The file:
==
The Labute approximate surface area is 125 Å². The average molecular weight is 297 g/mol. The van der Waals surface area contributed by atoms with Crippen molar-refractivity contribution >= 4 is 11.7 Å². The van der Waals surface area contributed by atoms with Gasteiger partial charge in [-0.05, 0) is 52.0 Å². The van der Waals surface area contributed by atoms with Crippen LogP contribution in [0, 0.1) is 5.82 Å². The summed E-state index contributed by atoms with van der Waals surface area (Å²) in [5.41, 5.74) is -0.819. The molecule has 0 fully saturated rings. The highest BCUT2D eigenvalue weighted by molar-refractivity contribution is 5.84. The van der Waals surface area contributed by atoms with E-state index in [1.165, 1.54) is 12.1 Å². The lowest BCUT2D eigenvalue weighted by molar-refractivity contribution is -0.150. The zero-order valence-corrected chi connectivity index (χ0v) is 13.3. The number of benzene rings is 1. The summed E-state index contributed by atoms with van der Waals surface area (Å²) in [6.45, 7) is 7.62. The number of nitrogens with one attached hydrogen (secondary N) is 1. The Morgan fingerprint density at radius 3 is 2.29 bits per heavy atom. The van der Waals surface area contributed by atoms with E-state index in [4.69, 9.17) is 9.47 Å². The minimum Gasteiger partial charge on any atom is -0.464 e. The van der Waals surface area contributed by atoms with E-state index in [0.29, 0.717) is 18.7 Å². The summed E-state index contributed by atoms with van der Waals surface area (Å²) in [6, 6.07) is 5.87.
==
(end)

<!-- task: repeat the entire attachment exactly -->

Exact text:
The Labute approximate surface area is 125 Å². The average molecular weight is 297 g/mol. The van der Waals surface area contributed by atoms with Crippen molar-refractivity contribution >= 4 is 11.7 Å². The van der Waals surface area contributed by atoms with Gasteiger partial charge in [-0.05, 0) is 52.0 Å². The van der Waals surface area contributed by atoms with Crippen LogP contribution in [0, 0.1) is 5.82 Å². The summed E-state index contributed by atoms with van der Waals surface area (Å²) in [5.41, 5.74) is -0.819. The molecule has 0 fully saturated rings. The highest BCUT2D eigenvalue weighted by molar-refractivity contribution is 5.84. The van der Waals surface area contributed by atoms with E-state index in [1.165, 1.54) is 12.1 Å². The lowest BCUT2D eigenvalue weighted by molar-refractivity contribution is -0.150. The zero-order valence-corrected chi connectivity index (χ0v) is 13.3. The number of benzene rings is 1. The summed E-state index contributed by atoms with van der Waals surface area (Å²) in [6.45, 7) is 7.62. The number of nitrogens with one attached hydrogen (secondary N) is 1. The Morgan fingerprint density at radius 3 is 2.29 bits per heavy atom. The van der Waals surface area contributed by atoms with E-state index in [4.69, 9.17) is 9.47 Å². The minimum Gasteiger partial charge on any atom is -0.464 e. The van der Waals surface area contributed by atoms with E-state index in [0.29, 0.717) is 18.7 Å². The summed E-state index contributed by atoms with van der Waals surface area (Å²) in [6, 6.07) is 5.87.